Johnny Horton as a balladeer
Honky-tonk music wouldn’t be the same without Johnny Horton. He was the pioneering figure that managed to infuse honky-tonk with an urgent rockabilly underpinning. Aside from this, his saga ballads have also marked the country music history. His song “The Battle of the New Orleans” did not just commemorate a historical event but it also left a message of patriotism among the listeners. The song garnered the Grammy Award for Best Country and Western Recording in 1960. Also, RIAA listed the song on their record of “Songs of the Century.”
Johnny Horton as a “Honky-Tonk Man”
If there’s anyone who can deliver a song about a honky-tonk man, that would definitely be the one and only Johnny Horton. He recorded “Honky-Tonk Man” in 1956 as his debut single under Colombia Records. The crafting of the song has been attributed to Johnny Horton, Tillman Franks, and Howard Hausey.
The song talks about a life of drinking and dancing with young women in honky-tonk bars. Also, the narrator suggests the irresistible drive of the kind of life he is living. However, at the end of the night, he is particularly aware that his money is gone and that’s the consequence of living like a “Honky-Tonk Man.”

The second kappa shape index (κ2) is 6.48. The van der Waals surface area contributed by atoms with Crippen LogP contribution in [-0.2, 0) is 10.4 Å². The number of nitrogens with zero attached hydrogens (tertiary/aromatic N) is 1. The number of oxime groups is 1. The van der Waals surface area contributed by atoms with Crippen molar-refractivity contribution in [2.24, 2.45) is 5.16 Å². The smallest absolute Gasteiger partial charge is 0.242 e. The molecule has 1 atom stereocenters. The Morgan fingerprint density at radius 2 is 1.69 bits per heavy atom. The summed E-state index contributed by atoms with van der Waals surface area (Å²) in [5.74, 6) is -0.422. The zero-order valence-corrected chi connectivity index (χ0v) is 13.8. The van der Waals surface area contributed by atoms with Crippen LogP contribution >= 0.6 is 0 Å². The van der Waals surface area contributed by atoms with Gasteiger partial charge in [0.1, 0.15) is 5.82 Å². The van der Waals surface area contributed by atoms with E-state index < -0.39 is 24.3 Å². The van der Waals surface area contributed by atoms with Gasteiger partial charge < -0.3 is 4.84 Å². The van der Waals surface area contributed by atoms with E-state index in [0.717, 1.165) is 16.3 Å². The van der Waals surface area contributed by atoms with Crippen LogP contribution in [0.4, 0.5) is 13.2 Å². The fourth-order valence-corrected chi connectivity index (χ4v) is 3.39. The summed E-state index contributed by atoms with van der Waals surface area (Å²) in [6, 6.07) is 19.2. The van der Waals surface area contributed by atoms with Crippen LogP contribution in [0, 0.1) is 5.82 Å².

The jukebox record was completed in January 11, 1956 at the Bradley Barn Studio in Nashville. Instrumentalists include Harold Bradley, Grady Martin, and Bill Black, the bassist of Elvis Presley during that time.
For the record…
Billboard gave a positive remark for the song commending its suitability to Horton’s persona. The funky sound and pounding beat indeed make any listener feel the honky-tonk experience.
“Honky-Tonk Man” peaked number 9 on the U.S. country singles charts. Six years later, Horton re-released the song and landed number 11 on the same chart.
Bob Luman recorded his version of “Honky-Tonk Man” in 1970 for his album, Is it Any Wonder That I Love You. His cover spent 14 weeks at the 22nd spot on the chart. Dwight Yoakam’s rendition, released in 1986, also showed a promising chart position. It landed at number 3 on the U.S. Hot Country songs and number 1 on the Canadian RPM Country Tracks.
Meanwhile, here’s the original version of “Honky-Tonk Man” by Johnny Horton.
Battle of the New Orleans, honky-tonk man, Johnny Horton
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